"Visitors and horses along Anza Trail" by NPS Photo , public domain

Juan Bautista de Anza

National Historic Trail - AZ,CA

The Juan Bautista de Anza National Historic Trail is a 1,210-mile (1,950 km) extends from Nogales on the U.S.-Mexico border in Arizona, through the California desert and coastal areas in Southern California and the Central Coast region to San Francisco. The Trail commemorates the 1775–1776 land route that Spanish commander Juan Bautista de Anza took from the Sonora y Sinaloa Province of New Spain in Colonial Mexico through to Las Californias Province. The goal of the 1775–1776 trip was to establish a mission and presidio on the San Francisco Bay. The trail was an attempt to ease the course of Spanish colonization of California by establishing a major land route north for many to follow.

location

maps

Map of the U.S. National Park System. Published by the National Park Service (NPS).National Park System - National Park Units

Map of the U.S. National Park System. Published by the National Park Service (NPS).

Map of the U.S. National Park System with Unified Regions. Published by the National Park Service (NPS).National Park System - National Park Units and Regions

Map of the U.S. National Park System with Unified Regions. Published by the National Park Service (NPS).

Map of the U.S. National Heritage Areas. Published by the National Park Service (NPS).National Park System - National Heritage Areas

Map of the U.S. National Heritage Areas. Published by the National Park Service (NPS).

Vintage 1947 USGS 1:250000 map of Santa Ana in California. Published by the U.S. Geological Survey (USGS).Vintage USGS - Santa Ana - 1947

Vintage 1947 USGS 1:250000 map of Santa Ana in California. Published by the U.S. Geological Survey (USGS).

Vintage 1953 USGS 1:250000 map of San Bernardino in California. Published by the U.S. Geological Survey (USGS).Vintage USGS - San Bernardino - 1953

Vintage 1953 USGS 1:250000 map of San Bernardino in California. Published by the U.S. Geological Survey (USGS).

brochures

The Mormon Pioneer National Historic Trail route across Iowa. Published by the National Park Service (NPS).NHT Auto Tour Guides - Iowa

The Mormon Pioneer National Historic Trail route across Iowa. Published by the National Park Service (NPS).

The National Historic Trail route from Western Missouri through Northeastern Kansas. Published by the National Park Service (NPS).NHT Auto Tour Guides - Missouri and Kansas

The National Historic Trail route from Western Missouri through Northeastern Kansas. Published by the National Park Service (NPS).

The National Historic Trail route from Nebraska through Northeastern Colorado. Published by the National Park Service (NPS).NHT Auto Tour Guides - Nebraska and Colorado

The National Historic Trail route from Nebraska through Northeastern Colorado. Published by the National Park Service (NPS).

The National Historic Trail route along the Snake River through Idaho. Published by the National Park Service (NPS).NHT Auto Tour Guides - Idaho

The National Historic Trail route along the Snake River through Idaho. Published by the National Park Service (NPS).

The National Historic Trail route across Wyoming. Published by the National Park Service (NPS).NHT Auto Tour Guides - Wyoming

The National Historic Trail route across Wyoming. Published by the National Park Service (NPS).

The National Historic Trail route across Utah. Published by the National Park Service (NPS).NHT Auto Tour Guides - Utah

The National Historic Trail route across Utah. Published by the National Park Service (NPS).

The National Historic Trail route across Nevada. Published by the National Park Service (NPS).NHT Auto Tour Guides - Nevada

The National Historic Trail route across Nevada. Published by the National Park Service (NPS).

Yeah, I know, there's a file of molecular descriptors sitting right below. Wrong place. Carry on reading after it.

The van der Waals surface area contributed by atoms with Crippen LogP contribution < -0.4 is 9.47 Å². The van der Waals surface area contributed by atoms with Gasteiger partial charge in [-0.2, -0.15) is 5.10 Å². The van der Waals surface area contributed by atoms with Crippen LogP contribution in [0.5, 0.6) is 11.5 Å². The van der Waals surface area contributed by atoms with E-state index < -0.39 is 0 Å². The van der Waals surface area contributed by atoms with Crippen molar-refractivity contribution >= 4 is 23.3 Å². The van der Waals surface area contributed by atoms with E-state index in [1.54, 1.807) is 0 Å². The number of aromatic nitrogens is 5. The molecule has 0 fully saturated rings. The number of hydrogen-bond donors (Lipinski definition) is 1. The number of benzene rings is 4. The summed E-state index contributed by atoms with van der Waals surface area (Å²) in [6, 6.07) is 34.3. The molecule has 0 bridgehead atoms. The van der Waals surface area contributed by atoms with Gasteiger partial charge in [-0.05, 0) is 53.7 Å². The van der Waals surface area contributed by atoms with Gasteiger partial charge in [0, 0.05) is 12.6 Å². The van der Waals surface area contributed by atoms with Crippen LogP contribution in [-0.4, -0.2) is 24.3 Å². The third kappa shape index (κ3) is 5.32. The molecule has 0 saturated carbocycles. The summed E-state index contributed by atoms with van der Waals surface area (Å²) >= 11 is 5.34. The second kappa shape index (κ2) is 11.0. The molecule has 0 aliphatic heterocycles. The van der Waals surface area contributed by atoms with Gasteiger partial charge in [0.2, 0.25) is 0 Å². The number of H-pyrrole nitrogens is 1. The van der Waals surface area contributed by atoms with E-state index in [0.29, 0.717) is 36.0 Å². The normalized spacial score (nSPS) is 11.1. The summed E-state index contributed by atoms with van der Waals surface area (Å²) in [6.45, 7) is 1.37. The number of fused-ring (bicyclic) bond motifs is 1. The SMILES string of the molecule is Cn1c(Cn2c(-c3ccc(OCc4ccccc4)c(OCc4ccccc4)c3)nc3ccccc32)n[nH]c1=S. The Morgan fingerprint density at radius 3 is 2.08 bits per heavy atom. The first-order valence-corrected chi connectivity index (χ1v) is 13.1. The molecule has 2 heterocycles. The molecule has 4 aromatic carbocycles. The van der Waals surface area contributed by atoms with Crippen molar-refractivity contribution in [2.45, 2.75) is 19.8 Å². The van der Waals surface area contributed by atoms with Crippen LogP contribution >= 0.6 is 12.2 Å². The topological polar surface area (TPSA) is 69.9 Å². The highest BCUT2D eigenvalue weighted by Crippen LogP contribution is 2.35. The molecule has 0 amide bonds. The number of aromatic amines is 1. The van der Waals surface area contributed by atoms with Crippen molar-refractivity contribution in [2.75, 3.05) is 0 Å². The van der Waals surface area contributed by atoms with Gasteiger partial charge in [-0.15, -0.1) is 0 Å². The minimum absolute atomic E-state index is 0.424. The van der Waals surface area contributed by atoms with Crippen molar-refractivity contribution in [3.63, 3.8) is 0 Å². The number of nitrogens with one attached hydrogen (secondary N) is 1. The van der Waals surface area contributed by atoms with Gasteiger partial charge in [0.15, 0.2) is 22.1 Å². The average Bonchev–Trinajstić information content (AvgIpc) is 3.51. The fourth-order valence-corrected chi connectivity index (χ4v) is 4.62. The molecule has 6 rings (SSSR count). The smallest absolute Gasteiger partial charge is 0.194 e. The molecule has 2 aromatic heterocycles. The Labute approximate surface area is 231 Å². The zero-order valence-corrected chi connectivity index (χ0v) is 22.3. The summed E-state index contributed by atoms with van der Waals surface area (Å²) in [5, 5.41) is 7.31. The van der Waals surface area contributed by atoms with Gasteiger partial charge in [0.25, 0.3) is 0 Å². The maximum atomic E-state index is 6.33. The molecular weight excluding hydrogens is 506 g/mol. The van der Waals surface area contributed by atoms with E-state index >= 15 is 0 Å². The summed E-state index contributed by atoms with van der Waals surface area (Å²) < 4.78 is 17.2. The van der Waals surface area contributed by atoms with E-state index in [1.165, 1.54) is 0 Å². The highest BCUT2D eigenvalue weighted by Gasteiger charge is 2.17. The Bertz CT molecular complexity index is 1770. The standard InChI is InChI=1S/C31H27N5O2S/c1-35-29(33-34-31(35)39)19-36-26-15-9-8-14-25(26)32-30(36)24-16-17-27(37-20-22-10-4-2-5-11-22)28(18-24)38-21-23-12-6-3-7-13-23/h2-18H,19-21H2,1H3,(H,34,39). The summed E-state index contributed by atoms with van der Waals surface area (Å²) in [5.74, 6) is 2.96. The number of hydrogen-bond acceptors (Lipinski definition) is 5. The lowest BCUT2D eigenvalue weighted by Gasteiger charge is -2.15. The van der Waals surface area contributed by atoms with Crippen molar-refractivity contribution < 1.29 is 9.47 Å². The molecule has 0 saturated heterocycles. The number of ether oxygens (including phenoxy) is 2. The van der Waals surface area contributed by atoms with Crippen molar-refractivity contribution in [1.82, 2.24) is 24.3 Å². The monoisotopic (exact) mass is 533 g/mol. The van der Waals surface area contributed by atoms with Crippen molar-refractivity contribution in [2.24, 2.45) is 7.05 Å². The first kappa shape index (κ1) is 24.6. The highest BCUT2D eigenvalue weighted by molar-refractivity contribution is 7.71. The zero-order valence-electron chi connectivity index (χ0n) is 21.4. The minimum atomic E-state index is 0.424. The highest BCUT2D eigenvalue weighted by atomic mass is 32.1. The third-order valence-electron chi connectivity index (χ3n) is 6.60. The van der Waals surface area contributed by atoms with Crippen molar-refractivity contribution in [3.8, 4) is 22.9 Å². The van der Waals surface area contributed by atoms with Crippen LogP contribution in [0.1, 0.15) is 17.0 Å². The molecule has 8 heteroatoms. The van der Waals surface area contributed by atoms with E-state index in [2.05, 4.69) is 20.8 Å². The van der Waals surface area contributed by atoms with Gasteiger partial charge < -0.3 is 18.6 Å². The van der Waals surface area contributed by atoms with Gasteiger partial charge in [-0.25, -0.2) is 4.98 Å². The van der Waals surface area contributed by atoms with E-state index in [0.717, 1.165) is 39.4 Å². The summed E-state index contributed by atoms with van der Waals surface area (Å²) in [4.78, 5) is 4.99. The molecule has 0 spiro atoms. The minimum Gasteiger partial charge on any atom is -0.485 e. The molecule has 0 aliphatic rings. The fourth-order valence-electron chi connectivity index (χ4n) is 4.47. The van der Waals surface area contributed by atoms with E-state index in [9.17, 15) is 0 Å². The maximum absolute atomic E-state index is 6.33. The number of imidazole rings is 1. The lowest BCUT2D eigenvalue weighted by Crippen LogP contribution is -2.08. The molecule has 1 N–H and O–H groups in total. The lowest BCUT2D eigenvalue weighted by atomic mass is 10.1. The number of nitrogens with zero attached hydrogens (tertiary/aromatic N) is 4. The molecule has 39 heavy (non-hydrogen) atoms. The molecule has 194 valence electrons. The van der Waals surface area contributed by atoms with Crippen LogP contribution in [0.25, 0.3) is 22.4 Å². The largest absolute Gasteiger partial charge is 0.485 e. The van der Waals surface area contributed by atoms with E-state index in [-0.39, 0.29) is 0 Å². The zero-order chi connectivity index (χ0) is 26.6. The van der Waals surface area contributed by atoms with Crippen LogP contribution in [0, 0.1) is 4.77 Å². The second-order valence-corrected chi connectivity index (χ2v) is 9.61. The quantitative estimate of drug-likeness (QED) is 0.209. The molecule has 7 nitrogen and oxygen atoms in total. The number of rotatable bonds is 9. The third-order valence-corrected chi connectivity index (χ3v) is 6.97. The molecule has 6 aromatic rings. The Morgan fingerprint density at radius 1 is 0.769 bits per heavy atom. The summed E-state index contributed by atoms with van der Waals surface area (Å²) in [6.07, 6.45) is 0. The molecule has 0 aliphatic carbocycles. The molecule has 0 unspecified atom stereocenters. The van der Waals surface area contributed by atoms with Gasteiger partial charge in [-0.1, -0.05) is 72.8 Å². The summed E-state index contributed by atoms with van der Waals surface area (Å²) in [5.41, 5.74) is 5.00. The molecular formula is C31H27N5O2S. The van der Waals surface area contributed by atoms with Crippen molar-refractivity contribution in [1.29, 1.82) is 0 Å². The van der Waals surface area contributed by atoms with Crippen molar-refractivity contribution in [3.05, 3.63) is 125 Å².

https://www.nps.gov/juba/index.htm https://en.wikipedia.org/wiki/Juan_Bautista_de_Anza_National_Historic_Trail The Juan Bautista de Anza National Historic Trail is a 1,210-mile (1,950 km) extends from Nogales on the U.S.-Mexico border in Arizona, through the California desert and coastal areas in Southern California and the Central Coast region to San Francisco. The Trail commemorates the 1775–1776 land route that Spanish commander Juan Bautista de Anza took from the Sonora y Sinaloa Province of New Spain in Colonial Mexico through to Las Californias Province. The goal of the 1775–1776 trip was to establish a mission and presidio on the San Francisco Bay. The trail was an attempt to ease the course of Spanish colonization of California by establishing a major land route north for many to follow. "¡Vayan Subiendo!"("Everyone mount up!") was the rousing call from Juan Bautista de Anza. In 1775-76, he led some 240 men, women, and children on an epic journey to establish the first non-Native settlement at San Francisco Bay. Today, the 1,200-mile Juan Bautista de Anza National Historic Trail connects history, culture, and outdoor recreation from Nogales, Arizona, to the San Francisco Bay Area. Details listed are for the Richmond, California administrative office of the Anza Trail (administrative office is not currently open to the public). The 1,210-mile Anza Trail connects historic, cultural, and recreation sites from Nogales, AZ, to the San Francisco Bay Area that reveal the legacy of our Spanish colonial heritage. Each site along the Anza Trail is managed independently. Contact individual sites for hours, directions, and other details. 1,200 Miles to Visit The 1,200-mile Anza Trail connects historic, cultural, and recreation sites from Nogales, AZ, to the San Francisco Bay Area that reveal the legacy of our Spanish colonial heritage. To learn more, visit http://www.nps.gov/juba. Each site along the Anza Trail is managed independently. Contact individual sites for hours, directions, and other details. Details listed are for the San Francisco administrative office of the Anza Trail. The 1,200-mile Anza Trail connects historic, cultural, and recreation sites from Nogales, AZ, to the San Francisco Bay Area that reveal the legacy of our Spanish colonial heritage. To learn more, visit http://www.nps.gov/juba. Each site along the Anza Trail is managed independently. Contact individual sites for hours, directions, and other details. Camping Along the Anza Trail The 1,200-mile Anza Trail connects historic, cultural, and recreation sites from Nogales, AZ, to the San Francisco Bay Area that reveal the legacy of our Spanish colonial heritage. To learn more, visit http://www.nps.gov/juba. Each site along the Anza Trail is managed independently. Contact individual sites for hours, directions, and other details. Anza Trail Logo Anza Trail Logo The Anza Trail is one of 30 National Scenic and Historic Trails Anza Trail at Presidio of San Francisco Anza Trail at the Presidio Annual events bring together descendants of the Anza Expedition of 1776. Remembering His Ancestors heritage event Annual events bring together descendants of the Anza Expedition of 1776. Trails & Rails trails & rails Anza Trail volunteers ride the Amtrak Coast Starlight to share about California's landscape and history. Campfire Program reenactors in costume Annual events bring together descendants of the Anza Expedition of 1776. Connecting the Dots: The Anza Trail in Sonora The Juan Bautista de Anza National Historic Trail enters the US at Nogales, Arizona, beginning a 1200-mile stretch of historic trail through the deserts and mountains of Arizona and California. However, the origins of Anza expedition of 1775-76 are in Sonora, Mexico. The people on this historic journey were recruited from the mining towns and farmlands of Sonora and Sinaloa. Anza Trail staff had the opportunity to trace the trail in Mexico with host country partners. Four riders on horseback in front of a white church Corridos: Stories Told Through Song The corrido is a traditional Mexican song style that has evolved over the past 200 years in northern Mexico and the southwestern United States. Corridos are all about storytelling. They tell of battle victories (and loses), individuals taking on the establishment, the lives of great or notorious people, and – perhaps the most ancient type of story in human history – the epic journey. Learn about this enduring tradition and listen to a corrido about the Anza Expedition of 1776 A woodcut illustration of four people singing and a man playing guitar Women of the Pimería Alta-Cultural Preservation Women were not passive victims of colonization or the mission system. They resisted pressures to conform to European and Spanish cultural norms and worked to preserve their traditions, while choosing to incorporate those new things that they found beneficial. Historic photograph of an O'odham woman grinding grain. Women of the Pimería Alta-Cultural Exchange Indigenous women played important roles in mission communities by functioning as cultural brokers or mediators. They negotiated the many tensions that occurred as colonial and local indigenous societies blended. Historic photograph of an O'odham woman with a kiaha on her back, walking away. Women of the Pimería Alta-Gendered Violence Male honor or “machismo” played a big part in the Spanish conquest of the Pimería Alta. Machismo was often expressed through violence, especially against indigenous people, and particularly, women. Historic photograph of five O'odham people posed outside adobe house. Women of the Pimería Alta-Intersectional Bias Overlapping combinations of biases related to religion, race and gender meant that indigenous women had to face many intersectional layers of prejudice. These colonial European biases limited roles and opportunities of indigenous women. Historic casta painting depicting 16 racial groupings. 18th c., oil on canvas. Women of the Pimería Alta-Establishing Missions In the Pimería Alta, gender determined relationships and power in politics, economics, and social relationships. With the arrival of Spanish missionaries, O'odham women played an important role in navigating political and cultural interactions, especially in the initial establishment of Spanish missions. Historic lithograph of two O'odham women carrying baskets. Women of the Pimería Alta-Gender and Sex Sexual fluidity is as common to the historical record as it is today. O'odham and European conceptions of gender and sex sometimes clashed as missions entered the Pimería Alta. Learn about the sociocultural conceptions of gender and sex within O'odham society before colonization. Historic photograph of two O'odham women posed together. Circa 1881. Women of the Pimería Alta-Sickness and Health Native women played an integral in developing botanical, herbal, and medicinal knowledge in their communities. They continued to provide healing expertise in mission communities. Native women also suffered disproportionately from diseases introduced by European colonists. Learn more about their triumphs and struggles with disease and health here. Small white apothecary jar with green scroll pattern. Circa 1800 from Mexico. Women of the Pimería Alta-Symbolic Figures Women were key facilitators, both symbolically and literally, in political negotiations and diplomacy between O'odham and Yoeme communities and European missionaries. See how missionaries used female symbolism to get them through the doors of O'odham diplomacy and the roles that women played in the unfolding of colonization. Historic painting of the Virgen de Guadalupe with the Four Apparitions. Circa 1773. Oil on copper. Telling Tales Along Trails How do archeologists find past trade routes? Many times, we find items or trails left behind by previous travelers — like the Yuha Well and other sites along the historic trail. These routes have stories about who moved from place to place, and why. Artist's illustration of travelers on the Juan de Baptista trail Series: Women of the Pimería Alta Native women in the Pimería Alta were not passive victims of colonization or the mission system. They actively shaped the communities in which they lived and influenced the overall trajectory of colonial and mission life. An O'odham woman mealing corn. María Feliciana Arballo María Feliciana Arballo, a 25-year-old widow of Afro-Latina descent with two small children, was one of about forty women in the Anza expedition when it began its colonizing journey from Sonora, Mexico to Alta California (upper California) in 1775. Drawing of woman with shawl wrapped around her Changing Patterns of Water Availability May Change Vegetation Composition in US National Parks Across the US, changes in water availability are altering which plants grow where. These changes are evident at a broad scale. But not all areas experience the same climate in the same way, even within the boundaries of a single national park. A new dataset gives park managers a valuable tool for understanding why vegetation has changed and how it might change in the future under different climate-change scenarios. Green, orange, and dead grey junipers in red soil, mountains in background Trail Building along the Juan Bautista de Anza National Historic Trail in the Heart of the San Gabriel Valley text